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Keywords: Cross-linked starch
Cyclodextrin based adsorbents
Solid phase extraction
Polycyclic aromatic hydrocarbons
Issue Date: Jun-2014
Abstract: The release of Polycyclic Aromatic Hydrocarbons (PAHs) and phthalates from anthropogenic sources into the aquatic environment is of public health concern. The C18 bonded silica and styrene-divinyl-benzene polymer adsorbents which are used for preconcentration and remediation of PAHs and phthalates polluted water are expensive and non-biodegradable. Hence, there is need to source for alternative adsorbents. Starch and cyclodextrin based polymers have been reported to be cheap and biodegradable, but have not been applied as adsorbents for PAHs and phthalates. In this study, starch and cyclodextrin based adsorbents were synthesised and employed for removal and preconcentration of PAHs and phthalates in water. Starch (15.0 g), β-cyclodextrin (12.5 g), and γ-cyclodextrin (8.0 g) were cross-linked with epichlorohydrin (EPI) (34.0-340.1 mM), 1,6-hexamethylene diisocyanate, (HDI) (7.04-70.4 mM), and 4,4-methylene diphenyl diisocyanate, (MDI) (7.04-70.4 mM) to produce EPI, HDI, and MDI cross-linked adsorbents [EPI-starch, EPI-β-cyclodextrin, and EPI-γ-cyclodextrin; HDI-starch, HDI-β-cyclodextrin, and HDI-γ-cyclodextrin; and MDI-starch, MDI-β-cyclodextrin, and MDI-γ-cyclodextrin]. The adsorbents were characterised using infrared spectrophotometry, Brauner-Emmet-Teller surface analysis, Scanning Electron Microscopy (SEM) and elemental analysis. Effects of time, temperature, and initial adsorbate concentration on the adsorption of PAHs (acenaphthylene, phenanthrene, fluorene, benzo(a)anthracene) and phthalates (dimethyl and diethyl phthalates) were studied using standard methods. Data generated were used to study the adsorption kinetics and thermodynamics of the adsorption process, and also fitted to four isotherm models. The adsorbents’ efficiencies were evaluated by their respective adsorption coefficients, dK . The preconcentration studies applied off-line column Solid Phase Extraction (SPE) standard procedure using the adsorbents (250 mg) as the solid phase and the adsorbents were validated by recovery studies and detection limit. The observed infra-red peaks of aromatic (3036, 1598, and 819 cm–1), amine (1721 and 751 cm–1), and carbonyl (1671 cm–1) functional groups in the adsorbents indicated successful cross-linking process. Surface areas of adsorbents (3.3-40.4 m2/g) were higher than those of native starch (1.0 m2/g) and cyclodextrins (0.7 m2/g). Increment in porosity UNIVERSITY OF IBADAN LIBRARY iii was observed from SEM images, which confirmed the enhancement of surface area of adsorbents. The adsorbents had higher carbon content (42.7-59.9%) and lower hydrogen content (5.7-7.6%), an indication of increased hydrophobicity. The adsorption data for PAHs and phthalates were best described by pseudo-second order kinetics (r2>0.996), which confirmed that surface adsorption was the rate-limiting step. The adsorption free energy values were negative, and thus confirmed the spontaneity of the adsorption process. Freundlich isotherm (r2>0.746) best described PAHs adsorption, an indication of multilayer adsorption; while phthalate adsorption was best fitted by Langmuir isotherm (r2>0.882), which was suggestive of monolayer adsorption. The log dK values of the adsorbents (4.0-5.0 for PAHs and 2.7-3.0 for phthalates) indicated good sorption efficiency. The values of recoveries (71.7-126.0% for PAHs and 81.5-104.6% for phthalates) and detection limit (0.9–153.4 ng/L for PAHs and 78.1-117.3 ng/L for phthalates) indicated high analytical performance for SPE preconcentration method using the adsorbents. Starch and cyclodextrin based adsorbents were effective in the removal and preconcentration of polycyclic aromatic hydrocarbons and phthalates in water; and hence are potential alternatives for the control of these chemical pollutants. Keywords: Cross-linked starch, Cyclodextrin based adsorbents, Solid phase extraction, Polycyclic aromatic hydrocarbons, Phthalates Word count: 497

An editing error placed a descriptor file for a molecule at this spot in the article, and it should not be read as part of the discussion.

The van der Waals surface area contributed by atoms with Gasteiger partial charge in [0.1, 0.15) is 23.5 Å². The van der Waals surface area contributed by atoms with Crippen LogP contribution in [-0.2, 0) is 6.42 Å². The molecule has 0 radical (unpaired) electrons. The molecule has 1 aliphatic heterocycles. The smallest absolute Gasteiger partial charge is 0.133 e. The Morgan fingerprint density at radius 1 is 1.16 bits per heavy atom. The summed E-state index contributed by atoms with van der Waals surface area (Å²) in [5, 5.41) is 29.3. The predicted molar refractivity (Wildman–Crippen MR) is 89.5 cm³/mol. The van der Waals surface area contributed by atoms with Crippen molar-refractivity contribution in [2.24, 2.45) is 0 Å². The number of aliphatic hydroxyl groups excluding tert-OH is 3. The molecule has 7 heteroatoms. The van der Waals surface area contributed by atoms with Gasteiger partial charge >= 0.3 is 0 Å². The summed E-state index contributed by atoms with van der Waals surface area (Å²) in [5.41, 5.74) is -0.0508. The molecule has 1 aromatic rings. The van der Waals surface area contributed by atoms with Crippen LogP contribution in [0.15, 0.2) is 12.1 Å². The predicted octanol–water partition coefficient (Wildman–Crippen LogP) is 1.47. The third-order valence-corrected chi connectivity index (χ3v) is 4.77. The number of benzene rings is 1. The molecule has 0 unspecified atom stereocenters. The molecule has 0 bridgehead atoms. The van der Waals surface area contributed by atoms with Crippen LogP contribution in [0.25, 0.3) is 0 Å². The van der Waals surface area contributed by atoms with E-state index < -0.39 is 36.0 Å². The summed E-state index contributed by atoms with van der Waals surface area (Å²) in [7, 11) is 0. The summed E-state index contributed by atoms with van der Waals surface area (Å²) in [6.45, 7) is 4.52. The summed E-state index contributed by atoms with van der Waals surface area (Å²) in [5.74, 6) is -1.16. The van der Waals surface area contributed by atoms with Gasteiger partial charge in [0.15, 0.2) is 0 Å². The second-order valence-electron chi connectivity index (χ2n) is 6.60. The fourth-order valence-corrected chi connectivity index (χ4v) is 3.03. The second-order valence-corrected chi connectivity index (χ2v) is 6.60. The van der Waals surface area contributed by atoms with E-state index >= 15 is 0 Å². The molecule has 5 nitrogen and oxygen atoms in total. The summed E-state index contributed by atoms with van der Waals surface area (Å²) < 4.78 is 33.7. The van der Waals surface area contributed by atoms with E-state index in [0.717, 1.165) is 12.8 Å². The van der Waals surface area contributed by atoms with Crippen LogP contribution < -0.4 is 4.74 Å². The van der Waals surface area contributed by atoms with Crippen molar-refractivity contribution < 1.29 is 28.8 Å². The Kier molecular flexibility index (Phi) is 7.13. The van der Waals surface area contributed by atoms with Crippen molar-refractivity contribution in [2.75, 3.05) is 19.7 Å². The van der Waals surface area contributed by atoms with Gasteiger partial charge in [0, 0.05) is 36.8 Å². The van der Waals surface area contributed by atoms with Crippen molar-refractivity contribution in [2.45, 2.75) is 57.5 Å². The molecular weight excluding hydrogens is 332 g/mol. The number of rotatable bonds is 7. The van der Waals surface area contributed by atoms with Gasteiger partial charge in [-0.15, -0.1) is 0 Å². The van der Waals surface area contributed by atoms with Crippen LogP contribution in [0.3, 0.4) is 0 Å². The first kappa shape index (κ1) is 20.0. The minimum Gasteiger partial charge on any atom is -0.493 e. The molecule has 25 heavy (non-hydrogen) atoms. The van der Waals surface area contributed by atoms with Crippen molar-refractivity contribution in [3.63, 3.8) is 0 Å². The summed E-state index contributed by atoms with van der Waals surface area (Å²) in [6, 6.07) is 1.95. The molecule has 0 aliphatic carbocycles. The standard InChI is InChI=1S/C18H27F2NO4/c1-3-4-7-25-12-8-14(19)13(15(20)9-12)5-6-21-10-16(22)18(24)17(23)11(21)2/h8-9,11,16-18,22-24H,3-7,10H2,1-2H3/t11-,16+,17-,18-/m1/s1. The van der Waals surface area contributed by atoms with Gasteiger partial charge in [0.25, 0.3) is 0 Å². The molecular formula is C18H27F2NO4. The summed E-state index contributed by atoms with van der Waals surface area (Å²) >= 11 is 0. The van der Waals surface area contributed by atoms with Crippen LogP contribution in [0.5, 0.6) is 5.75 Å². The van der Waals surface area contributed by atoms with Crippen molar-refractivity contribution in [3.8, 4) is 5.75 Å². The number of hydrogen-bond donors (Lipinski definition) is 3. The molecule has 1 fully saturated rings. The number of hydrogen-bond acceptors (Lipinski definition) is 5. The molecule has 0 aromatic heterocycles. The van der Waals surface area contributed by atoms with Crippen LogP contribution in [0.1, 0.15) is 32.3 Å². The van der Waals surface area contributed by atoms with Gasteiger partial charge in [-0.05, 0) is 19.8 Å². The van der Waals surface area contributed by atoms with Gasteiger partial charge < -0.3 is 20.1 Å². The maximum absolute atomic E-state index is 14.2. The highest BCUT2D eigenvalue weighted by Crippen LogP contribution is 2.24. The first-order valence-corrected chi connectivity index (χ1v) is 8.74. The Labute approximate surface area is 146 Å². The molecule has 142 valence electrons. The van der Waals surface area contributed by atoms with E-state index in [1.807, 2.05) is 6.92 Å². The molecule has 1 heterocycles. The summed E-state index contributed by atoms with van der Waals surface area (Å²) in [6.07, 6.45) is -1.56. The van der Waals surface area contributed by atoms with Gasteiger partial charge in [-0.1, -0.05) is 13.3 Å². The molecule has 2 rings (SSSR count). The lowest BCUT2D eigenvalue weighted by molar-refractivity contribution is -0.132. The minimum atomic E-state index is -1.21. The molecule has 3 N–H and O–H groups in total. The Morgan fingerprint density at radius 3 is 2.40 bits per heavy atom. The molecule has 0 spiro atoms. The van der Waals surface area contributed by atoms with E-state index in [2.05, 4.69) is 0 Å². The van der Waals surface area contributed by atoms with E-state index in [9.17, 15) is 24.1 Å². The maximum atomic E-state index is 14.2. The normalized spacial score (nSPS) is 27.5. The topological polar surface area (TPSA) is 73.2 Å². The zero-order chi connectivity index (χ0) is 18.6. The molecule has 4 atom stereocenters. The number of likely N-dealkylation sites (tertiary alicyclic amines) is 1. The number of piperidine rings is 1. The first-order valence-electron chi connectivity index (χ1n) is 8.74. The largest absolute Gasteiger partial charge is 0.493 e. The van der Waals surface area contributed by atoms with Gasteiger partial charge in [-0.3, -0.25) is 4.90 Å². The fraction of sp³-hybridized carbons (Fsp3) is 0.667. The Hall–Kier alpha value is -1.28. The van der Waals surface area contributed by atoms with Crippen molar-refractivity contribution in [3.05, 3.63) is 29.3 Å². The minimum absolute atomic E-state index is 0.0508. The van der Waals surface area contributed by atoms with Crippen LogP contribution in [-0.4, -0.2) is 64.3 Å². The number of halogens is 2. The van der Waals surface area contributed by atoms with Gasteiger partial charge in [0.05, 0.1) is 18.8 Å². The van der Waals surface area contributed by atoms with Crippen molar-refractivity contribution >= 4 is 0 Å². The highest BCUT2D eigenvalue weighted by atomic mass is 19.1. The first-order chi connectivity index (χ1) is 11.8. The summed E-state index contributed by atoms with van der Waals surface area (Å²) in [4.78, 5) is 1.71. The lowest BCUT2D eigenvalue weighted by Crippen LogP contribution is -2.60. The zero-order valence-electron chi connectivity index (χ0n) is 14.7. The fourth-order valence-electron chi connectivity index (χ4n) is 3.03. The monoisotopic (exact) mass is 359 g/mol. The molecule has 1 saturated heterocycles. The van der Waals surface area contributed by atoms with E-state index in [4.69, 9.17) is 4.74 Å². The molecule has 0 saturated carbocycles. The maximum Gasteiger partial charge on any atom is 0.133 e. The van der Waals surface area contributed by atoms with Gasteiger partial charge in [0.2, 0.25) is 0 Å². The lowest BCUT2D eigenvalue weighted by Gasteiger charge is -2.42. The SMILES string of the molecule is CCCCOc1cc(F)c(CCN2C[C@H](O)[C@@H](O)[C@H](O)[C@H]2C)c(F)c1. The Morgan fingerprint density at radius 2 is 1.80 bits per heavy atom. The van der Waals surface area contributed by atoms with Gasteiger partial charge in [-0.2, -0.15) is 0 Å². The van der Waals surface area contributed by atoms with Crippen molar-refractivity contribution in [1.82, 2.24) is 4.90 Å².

Description: A Thesis in the Department of Chemistry Submitted to the Faculty of Science in partial fulfillment of the requirements for the Degree of DOCTOR OF PHILOSOPHY of the UNIVERSITY OF IBADAN
Appears in Collections:Scholarly works

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